Isle of Wight businessman Jon Platt’s name went national when he fought the Isle of Wight council over refusal to pay a fine for taking his daughter out of school for a family holiday.
The magistrates said Mr Platt had no case to answer because his daughter had over 90% attendance when he took her out of school for a family holiday. However, today (Friday) the Isle of Wight council confirmed they have started the formal process of appeal to the High Court.
Jon Platt hadn’t been told
Jon Platt was somewhat taken aback when OnTheWight called him for a comment, as he hadn’t heard from the council about their plans.
“I’ve got no idea what it’ll mean for me, but I intend to defend myself.
Later he said,
“It surprises me that IWC have taken 2-3 weeks to come to the decision that they’ve got a basis to appeal.”
He explained that during the case,
“Magistrates went to their chambers (along with both solicitors) to deliberate and 20 mins into deliberations they asked for the clerk of the court to assist them on a point of law.
IWC tax payers money
He finished by saying,
“It probably is in everyone’s interest for this matter to be clarified beyond any doubt.
“It’s just a shame that Isle of Wight council will be dropping £15-20,000 of taxpayers money to take this to the High Court.”
Council leader and Executive member for children’s services, Councillor Jonathan Bacon, said,
“The recent media attention given to this case shows that there is interest, concern and, above all, uncertainty as to what constitutes ‘regular attendance’ for the purposes of the legislation in question. This is not a question that can be resolved by any local authority.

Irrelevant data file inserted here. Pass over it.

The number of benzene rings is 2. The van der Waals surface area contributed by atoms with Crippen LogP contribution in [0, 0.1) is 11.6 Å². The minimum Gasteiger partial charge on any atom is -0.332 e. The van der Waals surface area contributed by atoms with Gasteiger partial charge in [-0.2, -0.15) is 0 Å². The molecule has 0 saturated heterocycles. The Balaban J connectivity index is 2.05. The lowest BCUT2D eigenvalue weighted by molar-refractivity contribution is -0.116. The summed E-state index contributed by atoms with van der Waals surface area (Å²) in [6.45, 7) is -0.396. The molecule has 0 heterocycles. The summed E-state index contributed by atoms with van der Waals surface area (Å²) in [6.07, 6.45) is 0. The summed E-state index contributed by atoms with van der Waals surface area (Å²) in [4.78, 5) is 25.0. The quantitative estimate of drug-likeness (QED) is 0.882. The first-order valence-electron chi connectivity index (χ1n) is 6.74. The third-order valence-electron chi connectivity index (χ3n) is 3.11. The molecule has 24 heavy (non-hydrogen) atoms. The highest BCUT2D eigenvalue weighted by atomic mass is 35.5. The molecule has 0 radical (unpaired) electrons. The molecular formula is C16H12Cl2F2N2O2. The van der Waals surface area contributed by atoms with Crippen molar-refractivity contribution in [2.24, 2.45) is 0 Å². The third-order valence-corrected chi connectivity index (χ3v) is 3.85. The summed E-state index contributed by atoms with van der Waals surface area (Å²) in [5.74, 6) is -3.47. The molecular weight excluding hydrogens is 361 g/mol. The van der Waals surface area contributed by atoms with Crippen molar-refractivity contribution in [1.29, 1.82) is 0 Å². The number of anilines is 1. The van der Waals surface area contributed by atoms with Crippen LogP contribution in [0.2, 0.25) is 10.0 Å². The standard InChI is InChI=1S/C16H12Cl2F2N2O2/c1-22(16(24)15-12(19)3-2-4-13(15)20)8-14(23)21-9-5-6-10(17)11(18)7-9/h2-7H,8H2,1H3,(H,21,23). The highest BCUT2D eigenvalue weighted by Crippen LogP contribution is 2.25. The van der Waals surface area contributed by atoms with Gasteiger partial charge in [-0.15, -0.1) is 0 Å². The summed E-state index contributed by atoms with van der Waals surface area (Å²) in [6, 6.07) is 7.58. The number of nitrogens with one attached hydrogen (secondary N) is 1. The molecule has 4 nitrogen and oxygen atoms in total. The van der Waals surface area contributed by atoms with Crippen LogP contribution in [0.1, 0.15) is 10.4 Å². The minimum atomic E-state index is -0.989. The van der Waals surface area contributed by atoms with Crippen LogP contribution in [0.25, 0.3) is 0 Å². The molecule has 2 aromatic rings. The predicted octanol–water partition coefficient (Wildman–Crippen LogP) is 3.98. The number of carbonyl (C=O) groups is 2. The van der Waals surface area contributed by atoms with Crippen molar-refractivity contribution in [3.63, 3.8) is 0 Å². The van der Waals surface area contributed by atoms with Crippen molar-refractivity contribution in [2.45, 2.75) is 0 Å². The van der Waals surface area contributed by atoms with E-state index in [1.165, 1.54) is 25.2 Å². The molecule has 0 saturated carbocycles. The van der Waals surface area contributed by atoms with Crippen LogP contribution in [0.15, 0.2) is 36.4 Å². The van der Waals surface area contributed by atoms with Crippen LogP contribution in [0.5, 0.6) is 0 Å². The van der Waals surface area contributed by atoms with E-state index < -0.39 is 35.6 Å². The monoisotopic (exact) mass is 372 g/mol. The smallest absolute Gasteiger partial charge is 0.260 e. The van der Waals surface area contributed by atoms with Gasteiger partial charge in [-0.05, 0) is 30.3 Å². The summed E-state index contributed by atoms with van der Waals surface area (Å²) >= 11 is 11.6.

“The decision made by the magistrates was made on a point of law. The Isle of Wight Council has received clear advice that the magistrates may have failed to interpret and apply the law correctly in making their decision. Where the law created by Parliament is uncertain, the Appeal Courts have the ability to lay down a binding ruling as to the correct interpretation of the law.
“The Isle of Wight Council is of the view that, in light of the advice given, the importance of the issue and the need to obtain clarity, it would be appropriate to appeal the magistrates’ decision in this case in order to obtain a clear binding ruling as to what the law is on this issue. This will benefit parents and local authorities both on the Island and across the country, and may also inspire Parliament to look again at the legislation, which many feel they ought to.”
The council go on to say they will not be commenting further in relation to this case until the appeal has been determined, but in the meantime, “will continue to implement the government’s current statutory guidance around attendance”.
Jon has put together a brief outline of the argument used in his defence for not paying the school absence fines.
Further comments added from Jon Platt.